Mention “healthy eating” to many people and the first thing they might think of is an ‘expensive fadish salad, with quinoa’. Some others will consider “healthy eating” is principally about people taking responsibility for their own health, and is the best way to prevent diseases, such as obesity, heart disease, diabetes. This is certainly the line that Matt Hancock, Secretary of State for Health and Social Care has taken: “Prevention is also about ensuring that people take greater responsibility for managing their own health. It’s about people choosing to look after themselves better, staying active and stopping smoking. Making better choices by limiting alcohol, sugar, salt and fat.” It is though nowhere near as simple as any of this would suggest.
Matt Hancock will ‘outline his 21st century vision today which aims to predict disease and pinpoint those at risk before they fall ill using digital apps to analyse personal data.’ reports The Sun. This approach to government health policy causes several concerns. It is one thing when a Doctor refers an individual to a dietitian, it’s quite another when this is set out as an app to complete a ’21st Century vision’ by a minister for whole nations. There are concerns on a number of levels. Using a digital app for such a purpose raises many questions about privacy, security and the sharing of such information, especially to the likes of insurance companies, or even to the NHS with justifiable worries about health rationing. Beyond the data concerns are further questions about why a Government Minister should find this particular approach appropriate.
Take the idea of individuals taking responsibility for their own health, that the Secretary of State is promoting. This is far too simplistic, it does not consider the environment a person is living in nor their genetic inheritance or their levels of wealth and income. The Government has been repeatedly taken to court over levels of air pollution which could cause up to 36,000 deaths in the UK per year, according to a report by the Kings Fund, ‘poor housing conditions have a detrimental impact on health, costing the NHS at least £600 million per year’ according to a report in the House of Commons, which could be as much as £1.4bn. The support for public green spaces, that can help ameliorate poor environments, has mainly fallen to Local Authorities, most of whom are cutting support, ‘Warwickshire County Council, which slashed its parks and green spaces budget by 87% in just one year, reducing spending from £108,268 in 2016/17 to £14,184 in 2017/18.’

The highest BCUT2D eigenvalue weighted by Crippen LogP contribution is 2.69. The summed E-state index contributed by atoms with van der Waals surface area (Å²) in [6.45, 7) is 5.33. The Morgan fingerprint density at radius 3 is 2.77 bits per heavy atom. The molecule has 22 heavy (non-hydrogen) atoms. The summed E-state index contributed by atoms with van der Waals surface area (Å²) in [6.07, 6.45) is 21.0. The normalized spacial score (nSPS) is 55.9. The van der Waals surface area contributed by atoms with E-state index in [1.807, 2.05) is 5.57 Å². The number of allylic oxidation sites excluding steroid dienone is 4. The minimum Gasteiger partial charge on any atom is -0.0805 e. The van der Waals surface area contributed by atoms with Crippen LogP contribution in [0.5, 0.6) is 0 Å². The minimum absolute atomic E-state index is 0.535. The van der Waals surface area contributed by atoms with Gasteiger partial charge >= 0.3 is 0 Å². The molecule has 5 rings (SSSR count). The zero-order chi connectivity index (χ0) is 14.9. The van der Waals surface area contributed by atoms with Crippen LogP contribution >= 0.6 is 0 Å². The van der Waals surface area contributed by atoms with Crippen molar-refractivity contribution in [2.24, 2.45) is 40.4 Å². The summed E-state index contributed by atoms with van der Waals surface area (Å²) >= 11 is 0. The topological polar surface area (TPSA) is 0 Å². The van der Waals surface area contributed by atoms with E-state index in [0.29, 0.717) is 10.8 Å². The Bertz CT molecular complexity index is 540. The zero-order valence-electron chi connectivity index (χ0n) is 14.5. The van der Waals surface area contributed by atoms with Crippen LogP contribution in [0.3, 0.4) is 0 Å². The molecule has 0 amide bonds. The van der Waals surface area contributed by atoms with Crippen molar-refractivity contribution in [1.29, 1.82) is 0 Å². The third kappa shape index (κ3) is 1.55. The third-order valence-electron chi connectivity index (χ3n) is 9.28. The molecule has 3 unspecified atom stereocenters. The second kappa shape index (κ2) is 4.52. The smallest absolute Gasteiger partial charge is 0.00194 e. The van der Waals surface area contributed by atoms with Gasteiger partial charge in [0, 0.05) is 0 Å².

Genetic inheritance too, particularly for conditions such as obesity, which can lead to cardiovascular and pulmonary diseases (such as sleep apnoea), metabolic diseases (such as diabetes) can not be taken into account in such a simple app, unless it was to become even more intrusive of personal data.
The other area that has significant impacts on health, which is not merely a matter of personal responsibility is income. The Joseph Rowntree Foundation report into how money influences health concluded: “A wide range of pathways link people’s income with their health. No specific mechanism dominates. They all interlink to form a complex network that interacts across people’s lives in ways that influence their health. The theories put forward in research into this topic therefore tend to suggest a need for wide-ranging policies to address health inequalities.”
It is then a matter of concern too that the newly launched The Eatwell Guide, the Government’s official guidance on a diet that meets nutrient needs (Public Health England, 2016) would cost £5.99 a day per adult or £41.93 a week, if its guidance was followed, which equates to the poorest fifth of homes with children having to spend 42% of their disposable income (after housing costs). When, as the Food Foundation’s research suggests, up to 3.7 million UK children live in homes struggling to afford enough meat, fruit and vegetables to meet healthy eating advice, it’s clear that the Secretary for Health and Social Care is going to struggle to improve the nation’s health. This comes at a time when ‘90% of councils‘ have cut smoking, sexual health, weight management services’, the very preventative approaches this app seems to want to replicate.
Update: “So, I see social prescribing as fundamental to prevention. And I see prevention as fundamental to the future of the NHS.” – Matt Hancock, Secretary of State for Health and Social Care, speaking to the Kings Fund.